Single versus combination intravenous antibiotic therapy for people with cystic fibrosis.
Cochrane Database Syst Rev. 2014 Apr 30;4:CD002007
Authors: Elphick HE, Jahnke N
BACKGROUND: Choice of antibiotic, and the use of single or combined therapy are controversial areas in the treatment of respiratory infection in cystic fibrosis (CF). Advantages of combination therapy include wider range of modes of action, possible synergy and reduction of resistant organisms; advantages of monotherapy include lower cost, ease of administration and reduction of drug-related toxicity. Current evidence does not provide a clear answer and the use of intravenous antibiotic therapy in CF requires further evaluation.
OBJECTIVES: To assess the effectiveness of single compared to combination intravenous antibiotic therapy for treating people with CF.
SEARCH METHODS: We searched the Cochrane Cystic Fibrosis and Genetic Disorders Group Trials Register, comprising references identified from comprehensive electronic database searches and handsearches of relevant journals and abstract books of conference proceedings.Most recent search of the Group's Trials Register: 22 August 2013.
SELECTION CRITERIA: Randomised controlled trials (RCTs) comparing a single intravenous antibiotic with a combination of that antibiotic plus a second antibiotic in people with CF.
DATA COLLECTION AND ANALYSIS: Two authors independently assessed trial quality and extracted data.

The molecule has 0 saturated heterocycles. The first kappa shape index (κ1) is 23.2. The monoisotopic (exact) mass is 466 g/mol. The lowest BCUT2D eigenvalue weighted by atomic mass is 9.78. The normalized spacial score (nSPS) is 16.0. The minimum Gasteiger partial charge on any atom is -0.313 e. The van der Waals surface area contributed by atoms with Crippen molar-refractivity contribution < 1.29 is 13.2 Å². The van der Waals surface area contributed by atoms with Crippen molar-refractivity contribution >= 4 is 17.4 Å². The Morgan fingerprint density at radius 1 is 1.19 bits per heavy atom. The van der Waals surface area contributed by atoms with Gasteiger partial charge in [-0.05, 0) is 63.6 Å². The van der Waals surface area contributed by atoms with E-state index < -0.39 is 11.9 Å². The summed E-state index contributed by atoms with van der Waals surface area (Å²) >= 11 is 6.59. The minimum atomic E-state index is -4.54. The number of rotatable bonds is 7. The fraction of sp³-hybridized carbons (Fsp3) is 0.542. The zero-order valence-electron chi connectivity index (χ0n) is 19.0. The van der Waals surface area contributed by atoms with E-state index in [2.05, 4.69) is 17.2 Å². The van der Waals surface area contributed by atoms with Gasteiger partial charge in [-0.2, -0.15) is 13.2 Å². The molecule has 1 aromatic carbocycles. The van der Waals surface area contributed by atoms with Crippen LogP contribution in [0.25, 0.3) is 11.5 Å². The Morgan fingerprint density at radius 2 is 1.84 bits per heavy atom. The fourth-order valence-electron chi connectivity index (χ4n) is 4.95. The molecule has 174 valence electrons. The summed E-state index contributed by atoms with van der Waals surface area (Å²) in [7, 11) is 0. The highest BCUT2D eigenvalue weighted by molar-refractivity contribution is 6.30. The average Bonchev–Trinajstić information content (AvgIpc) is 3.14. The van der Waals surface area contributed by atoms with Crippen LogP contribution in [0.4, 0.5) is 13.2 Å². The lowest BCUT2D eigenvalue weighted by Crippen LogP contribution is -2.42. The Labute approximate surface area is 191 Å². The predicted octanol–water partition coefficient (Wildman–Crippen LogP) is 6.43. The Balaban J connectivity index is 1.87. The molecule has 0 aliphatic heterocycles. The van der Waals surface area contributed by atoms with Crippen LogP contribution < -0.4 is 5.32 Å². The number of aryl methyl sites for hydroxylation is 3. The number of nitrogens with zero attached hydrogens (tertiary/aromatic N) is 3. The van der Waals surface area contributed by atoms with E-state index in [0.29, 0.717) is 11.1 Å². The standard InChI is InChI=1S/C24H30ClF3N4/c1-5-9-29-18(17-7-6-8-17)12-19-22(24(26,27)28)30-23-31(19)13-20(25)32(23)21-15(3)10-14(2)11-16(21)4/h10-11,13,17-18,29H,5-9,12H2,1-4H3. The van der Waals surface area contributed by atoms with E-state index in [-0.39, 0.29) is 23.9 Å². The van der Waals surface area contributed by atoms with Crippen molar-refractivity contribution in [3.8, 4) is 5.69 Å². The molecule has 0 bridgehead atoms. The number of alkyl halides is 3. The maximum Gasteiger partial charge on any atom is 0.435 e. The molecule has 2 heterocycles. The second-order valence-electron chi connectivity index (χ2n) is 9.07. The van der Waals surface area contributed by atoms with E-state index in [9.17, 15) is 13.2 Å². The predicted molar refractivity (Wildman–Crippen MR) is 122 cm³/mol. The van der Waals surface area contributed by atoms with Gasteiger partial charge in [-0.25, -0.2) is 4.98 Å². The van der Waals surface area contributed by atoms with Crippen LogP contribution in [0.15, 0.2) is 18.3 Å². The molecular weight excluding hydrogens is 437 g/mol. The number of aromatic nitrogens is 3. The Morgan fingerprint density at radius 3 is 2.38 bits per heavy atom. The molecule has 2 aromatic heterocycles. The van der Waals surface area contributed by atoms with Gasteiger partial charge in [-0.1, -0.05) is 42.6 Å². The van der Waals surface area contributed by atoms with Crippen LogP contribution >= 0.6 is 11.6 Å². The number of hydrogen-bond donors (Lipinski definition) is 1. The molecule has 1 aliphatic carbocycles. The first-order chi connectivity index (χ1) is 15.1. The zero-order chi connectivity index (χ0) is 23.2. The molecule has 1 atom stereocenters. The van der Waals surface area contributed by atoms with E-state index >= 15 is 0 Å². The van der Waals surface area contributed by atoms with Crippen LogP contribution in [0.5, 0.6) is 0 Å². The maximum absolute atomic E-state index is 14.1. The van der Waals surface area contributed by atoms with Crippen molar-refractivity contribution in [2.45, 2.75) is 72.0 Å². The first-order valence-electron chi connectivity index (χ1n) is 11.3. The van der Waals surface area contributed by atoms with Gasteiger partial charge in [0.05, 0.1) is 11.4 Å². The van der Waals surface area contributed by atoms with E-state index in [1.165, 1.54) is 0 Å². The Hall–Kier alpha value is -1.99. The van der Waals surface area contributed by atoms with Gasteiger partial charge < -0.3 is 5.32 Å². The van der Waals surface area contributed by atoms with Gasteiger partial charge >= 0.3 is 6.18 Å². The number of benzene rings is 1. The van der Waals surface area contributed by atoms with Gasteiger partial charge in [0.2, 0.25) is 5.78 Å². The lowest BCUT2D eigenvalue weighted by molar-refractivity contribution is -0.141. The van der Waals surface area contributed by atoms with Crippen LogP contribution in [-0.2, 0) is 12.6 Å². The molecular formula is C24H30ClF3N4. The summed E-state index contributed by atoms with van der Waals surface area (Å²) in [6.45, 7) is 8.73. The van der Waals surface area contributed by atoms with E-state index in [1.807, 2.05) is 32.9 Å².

MAIN RESULTS: We identified 43 trials, of which eight trials (356 participants) comparing a single agent to a combination of the same antibiotic and one other, were included.There was a wide variation in the individual antibiotics used in each trial. In total, the trials included seven comparisons of a beta-lactam antibiotic (penicillin-related or third generation cephalosporin) with a beta-lactam-aminoglycoside combination and three comparisons of an aminoglycoside with a beta-lactam-aminoglycoside combination. These two groups of trials were analysed as separate subgroups.There was considerable heterogeneity amongst these trials, leading to difficulties in performing the review and interpreting the results. The meta-analysis did not demonstrate any significant differences between monotherapy and combination therapy, in terms of lung function; symptom scores; adverse effects; and bacteriological outcome measures.These results should be interpreted cautiously. Six of the included trials were published between 1977 and 1988; these were single-centre trials with flaws in the randomisation process and small sample size. Overall, the methodological quality was poor.
AUTHORS' CONCLUSIONS: The results of this review are inconclusive. The review raises important methodological issues. There is a need for an RCT which needs to be well-designed in terms of adequate randomisation allocation, blinding, power and long-term follow up. Results need to be standardised to a consistent method of reporting, in order to validate the pooling of results from multiple trials.
PMID: 24788768 [PubMed - as supplied by publisher]